Build Your Marketing Playbook with Super Bowl Tactics

Each year, the hype surrounding the Super Bowl seems to reach a crescendo well before the actual game. One of the more unusual aspects of the big game is the fact that the ads are watched with almost as much interest as the game itself.

The reason for this phenomenon is simple: The Super Bowl is traditionally the single biggest television event every year. Last year’s Super Bowl was the most-watched television show in history, averaging 111 million viewers. Reaching this kind of audience in a single block of time is nirvana for advertisers.

That’s why advertisers spent almost $230 million on 96 ads at last year’s Super Bowl.

This year, at a price tag of about $3.5 million per 30-second TV ad, only advertisers with the deepest pockets need apply.

Advertisers who spend that kind of money for a Super Bowl ad invest even more on top of it to make sure their ads break through and get noticed. More than that, advertisers want their ads to be talked about. That’s why some of the best television ads (and admittedly, some duds) appear during the Super Bowl.

But for the past several years, the ads on television have been only part of the picture. The real story has been the rapidly growing online component of Super Bowl promotion. For a relatively small incremental cost on top of the ad price, advertisers can buy a lot of before-and-after online support.

Already, some advertisers have begun to leak their Super Bowl ads via social media and other means to build the buzz. Kia is taking a unique media approach: Beginning February 2, the automaker will premiere its 60-second Super Bowl ad on 18,000 movie theater screens throughout the country. A single Super Bowl ad really becomes the center of an integrated media campaign that, if successful, keeps selling long after the Super Bowl has ended.

Coca-Cola’s Online “Polar Bowl Party”

At this year’s Super Bowl on February 5, a number of advertisers are pulling out the stops when it comes to online support. The most elaborate online venture may be from Coca-Cola, who will bring back its lovable animated polar bears in two new ads. The bigger story, though, is the novel use of online media.

According to Stuart Elliott of the New York Times:

“The campaign will be centered on a live video stream throughout Super Bowl XLVI at cokepolarbowl.com—a Web site hosted on Facebook.com—and also will include messages on Twitter. The contents of the video stream will be determined in real time… as bears wearing Patriots red and Giants blue react to the game, the halftime show and the commercials.”

Here’s the way Coke positions the online event on its special Facebook page:

“On Feb. 5, the Polar Bears are throwing their first-ever Coca-Cola Polar Bowl Party. They’ll be watching the game and chatting with friends from kick off unitl the clock runs out. RSVP now to hang out and chat with the Polar Bears during the game. Plus, with each RSVP Coca-Cola will donate $1 to World Wildlife Fund to help polar bears and their Arctic home.”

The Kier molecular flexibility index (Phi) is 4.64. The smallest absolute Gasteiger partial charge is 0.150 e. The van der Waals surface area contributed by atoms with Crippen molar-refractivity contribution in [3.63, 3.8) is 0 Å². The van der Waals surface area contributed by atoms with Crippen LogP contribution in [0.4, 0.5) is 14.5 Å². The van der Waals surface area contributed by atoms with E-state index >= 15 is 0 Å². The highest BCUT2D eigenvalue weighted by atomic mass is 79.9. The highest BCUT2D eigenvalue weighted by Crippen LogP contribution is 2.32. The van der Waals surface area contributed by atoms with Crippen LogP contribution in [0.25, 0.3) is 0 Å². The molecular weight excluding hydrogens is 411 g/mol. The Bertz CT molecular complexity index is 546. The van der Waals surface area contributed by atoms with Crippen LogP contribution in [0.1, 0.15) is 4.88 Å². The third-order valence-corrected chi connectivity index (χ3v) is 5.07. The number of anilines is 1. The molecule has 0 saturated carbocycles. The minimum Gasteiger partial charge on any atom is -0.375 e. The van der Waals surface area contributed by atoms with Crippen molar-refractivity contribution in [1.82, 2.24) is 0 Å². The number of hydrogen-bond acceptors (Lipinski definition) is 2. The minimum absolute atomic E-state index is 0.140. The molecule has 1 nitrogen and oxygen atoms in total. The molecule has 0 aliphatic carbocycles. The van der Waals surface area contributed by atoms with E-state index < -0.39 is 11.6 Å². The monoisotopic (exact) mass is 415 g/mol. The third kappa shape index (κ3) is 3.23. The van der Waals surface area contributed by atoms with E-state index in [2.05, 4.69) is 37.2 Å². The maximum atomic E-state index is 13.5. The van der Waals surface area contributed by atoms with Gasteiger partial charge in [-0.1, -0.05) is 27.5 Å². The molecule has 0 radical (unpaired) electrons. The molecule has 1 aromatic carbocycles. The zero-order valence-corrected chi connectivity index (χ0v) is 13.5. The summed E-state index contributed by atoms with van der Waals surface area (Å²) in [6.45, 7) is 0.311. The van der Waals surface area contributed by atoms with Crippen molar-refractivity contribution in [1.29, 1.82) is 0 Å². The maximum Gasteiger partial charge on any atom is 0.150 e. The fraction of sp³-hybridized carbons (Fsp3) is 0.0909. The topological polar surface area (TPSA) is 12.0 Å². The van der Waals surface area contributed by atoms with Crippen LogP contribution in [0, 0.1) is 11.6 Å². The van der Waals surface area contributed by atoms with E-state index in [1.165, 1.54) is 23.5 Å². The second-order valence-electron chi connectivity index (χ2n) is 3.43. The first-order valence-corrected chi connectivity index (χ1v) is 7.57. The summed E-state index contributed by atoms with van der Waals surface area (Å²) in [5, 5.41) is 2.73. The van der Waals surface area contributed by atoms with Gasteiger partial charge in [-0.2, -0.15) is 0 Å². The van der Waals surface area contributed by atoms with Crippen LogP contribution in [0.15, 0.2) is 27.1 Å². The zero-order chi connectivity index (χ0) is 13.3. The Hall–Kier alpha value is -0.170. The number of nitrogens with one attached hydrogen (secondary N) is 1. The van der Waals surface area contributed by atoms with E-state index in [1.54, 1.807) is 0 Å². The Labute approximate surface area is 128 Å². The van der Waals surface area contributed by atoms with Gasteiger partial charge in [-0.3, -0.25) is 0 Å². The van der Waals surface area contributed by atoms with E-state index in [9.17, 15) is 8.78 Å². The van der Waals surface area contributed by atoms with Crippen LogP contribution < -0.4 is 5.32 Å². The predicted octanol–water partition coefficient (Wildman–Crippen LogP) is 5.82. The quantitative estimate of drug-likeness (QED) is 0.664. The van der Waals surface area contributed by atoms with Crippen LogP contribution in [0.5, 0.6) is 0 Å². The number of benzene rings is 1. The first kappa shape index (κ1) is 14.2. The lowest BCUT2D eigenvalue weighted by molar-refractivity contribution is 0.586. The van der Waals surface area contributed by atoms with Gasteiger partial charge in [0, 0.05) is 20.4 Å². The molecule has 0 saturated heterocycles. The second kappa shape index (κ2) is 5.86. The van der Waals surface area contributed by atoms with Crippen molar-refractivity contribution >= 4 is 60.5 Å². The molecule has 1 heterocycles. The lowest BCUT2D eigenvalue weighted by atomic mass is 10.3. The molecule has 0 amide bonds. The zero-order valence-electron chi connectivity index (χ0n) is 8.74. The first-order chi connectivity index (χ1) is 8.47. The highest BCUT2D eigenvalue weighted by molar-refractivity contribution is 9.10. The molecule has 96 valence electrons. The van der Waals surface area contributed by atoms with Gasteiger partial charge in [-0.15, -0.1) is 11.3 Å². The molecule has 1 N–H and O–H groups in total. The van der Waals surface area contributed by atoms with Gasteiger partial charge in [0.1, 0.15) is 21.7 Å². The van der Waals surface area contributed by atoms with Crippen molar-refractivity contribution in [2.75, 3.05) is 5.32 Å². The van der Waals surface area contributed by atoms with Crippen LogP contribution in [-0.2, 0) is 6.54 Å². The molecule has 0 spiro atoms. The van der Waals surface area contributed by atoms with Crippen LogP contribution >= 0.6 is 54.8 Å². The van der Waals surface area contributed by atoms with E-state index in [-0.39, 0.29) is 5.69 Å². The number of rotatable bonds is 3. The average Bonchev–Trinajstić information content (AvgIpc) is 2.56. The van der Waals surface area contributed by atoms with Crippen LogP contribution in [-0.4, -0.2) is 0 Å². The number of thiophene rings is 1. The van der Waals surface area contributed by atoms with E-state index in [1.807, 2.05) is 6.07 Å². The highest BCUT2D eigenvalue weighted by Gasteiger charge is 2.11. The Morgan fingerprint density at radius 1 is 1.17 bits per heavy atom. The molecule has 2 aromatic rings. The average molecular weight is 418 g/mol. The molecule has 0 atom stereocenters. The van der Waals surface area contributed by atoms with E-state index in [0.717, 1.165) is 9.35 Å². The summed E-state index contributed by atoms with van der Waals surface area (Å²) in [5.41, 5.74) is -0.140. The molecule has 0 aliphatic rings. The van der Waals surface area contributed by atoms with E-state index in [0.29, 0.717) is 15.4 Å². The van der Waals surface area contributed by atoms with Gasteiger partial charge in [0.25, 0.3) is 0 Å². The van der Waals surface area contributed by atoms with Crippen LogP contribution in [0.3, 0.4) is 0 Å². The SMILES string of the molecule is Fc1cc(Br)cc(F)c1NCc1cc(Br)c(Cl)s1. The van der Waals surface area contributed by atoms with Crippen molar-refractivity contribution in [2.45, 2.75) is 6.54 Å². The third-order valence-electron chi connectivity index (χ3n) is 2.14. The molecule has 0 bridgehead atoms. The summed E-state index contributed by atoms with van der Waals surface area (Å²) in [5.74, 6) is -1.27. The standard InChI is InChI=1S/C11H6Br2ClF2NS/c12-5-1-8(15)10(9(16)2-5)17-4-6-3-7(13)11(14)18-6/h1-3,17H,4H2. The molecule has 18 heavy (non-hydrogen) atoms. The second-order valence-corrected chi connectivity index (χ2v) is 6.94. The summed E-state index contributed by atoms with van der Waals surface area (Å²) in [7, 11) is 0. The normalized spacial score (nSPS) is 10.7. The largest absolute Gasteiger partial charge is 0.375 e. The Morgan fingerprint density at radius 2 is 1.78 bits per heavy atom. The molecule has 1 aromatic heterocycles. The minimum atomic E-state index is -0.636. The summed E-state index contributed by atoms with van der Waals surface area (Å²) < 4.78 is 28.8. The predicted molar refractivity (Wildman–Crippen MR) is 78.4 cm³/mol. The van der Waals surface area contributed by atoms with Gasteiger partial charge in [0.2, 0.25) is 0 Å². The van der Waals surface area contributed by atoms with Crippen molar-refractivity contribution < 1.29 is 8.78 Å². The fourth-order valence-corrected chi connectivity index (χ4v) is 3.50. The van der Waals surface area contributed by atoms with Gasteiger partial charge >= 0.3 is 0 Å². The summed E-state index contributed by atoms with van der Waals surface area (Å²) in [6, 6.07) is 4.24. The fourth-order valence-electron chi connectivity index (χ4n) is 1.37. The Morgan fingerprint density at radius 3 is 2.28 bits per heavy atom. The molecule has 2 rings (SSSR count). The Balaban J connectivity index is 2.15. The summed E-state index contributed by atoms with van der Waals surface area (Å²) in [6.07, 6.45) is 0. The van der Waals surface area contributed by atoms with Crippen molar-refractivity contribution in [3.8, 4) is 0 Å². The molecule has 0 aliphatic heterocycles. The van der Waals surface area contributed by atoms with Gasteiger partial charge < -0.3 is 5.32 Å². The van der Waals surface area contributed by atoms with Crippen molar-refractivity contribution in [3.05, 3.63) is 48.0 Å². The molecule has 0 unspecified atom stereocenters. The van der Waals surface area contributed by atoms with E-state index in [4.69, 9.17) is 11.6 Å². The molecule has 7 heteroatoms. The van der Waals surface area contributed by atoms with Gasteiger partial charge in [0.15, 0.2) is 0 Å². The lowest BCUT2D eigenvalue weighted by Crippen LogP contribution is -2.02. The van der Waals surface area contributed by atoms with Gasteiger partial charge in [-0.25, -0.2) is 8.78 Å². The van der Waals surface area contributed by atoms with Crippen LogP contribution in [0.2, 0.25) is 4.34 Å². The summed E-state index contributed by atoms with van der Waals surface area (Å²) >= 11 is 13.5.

Bud Light, Chevy, and Bridgestone Get Into the Act

Other advertisers will also leverage online media to the hilt, according to Stuart Elliott.

Anheuser-Busch’s Bud Light Platinum will feature a Twitter hashtag, #MakeItPlatinum, and another ad for Bud Light will urge viewers to visit facebook.com/BudLight. General Motors’ Chevrolet brand will offer a free “Chevy Game Time App,” available at both Apple’s App Store and Android Market. The app, which allows users to play games, interact via Twitter, and win prizes during the Super Bowl itself, will be promoted via a Super Bowl ad. Bridgestone Tires will tie its two Super Bowl ads to three online sweepstakes promoted on Facebook, YouTube, and Twitter.

Online Marketing Comes to Life

If you are a football fan, feel free to watch the Super Bowl for the game itself. But as an online marketer, keep a close eye on the ads run by some three dozen brands. Look behind the ads and study the fully integrated campaigns these brands will employ to attract attention. Notice what these advertisers do using online media before the game to generate interest, during the game to engage viewers, and after the game to extend the life of their marketing campaign.

Granted, most online marketers could never invest the kind of dollars these giants spend on Super Bowl advertising, but there is much to learn from the manner in which they use online media. You are sure to see some techniques that you can modify and employ in your own marketing. This year’s Super Bowl is where online marketing will come to life.

About Barry Silverstein

Barry Silverstein is a freelance writer/marketing consultant. In addition to writing for ReveNews, he is a contributing writer to Brandchannel.com, the world’s leading online branding forum. He is the author of three marketing books, The Breakaway Brand (co-author, McGraw-Hill, 2005), Business-to-Business Internet Marketing (Maximum Press, 2003) and Internet Marketing for Technology Companies (Maximum Press, 2003). Barry ran his own Internet and direct marketing agency for twenty years. You can find Barry on Twitter @bdsilv.

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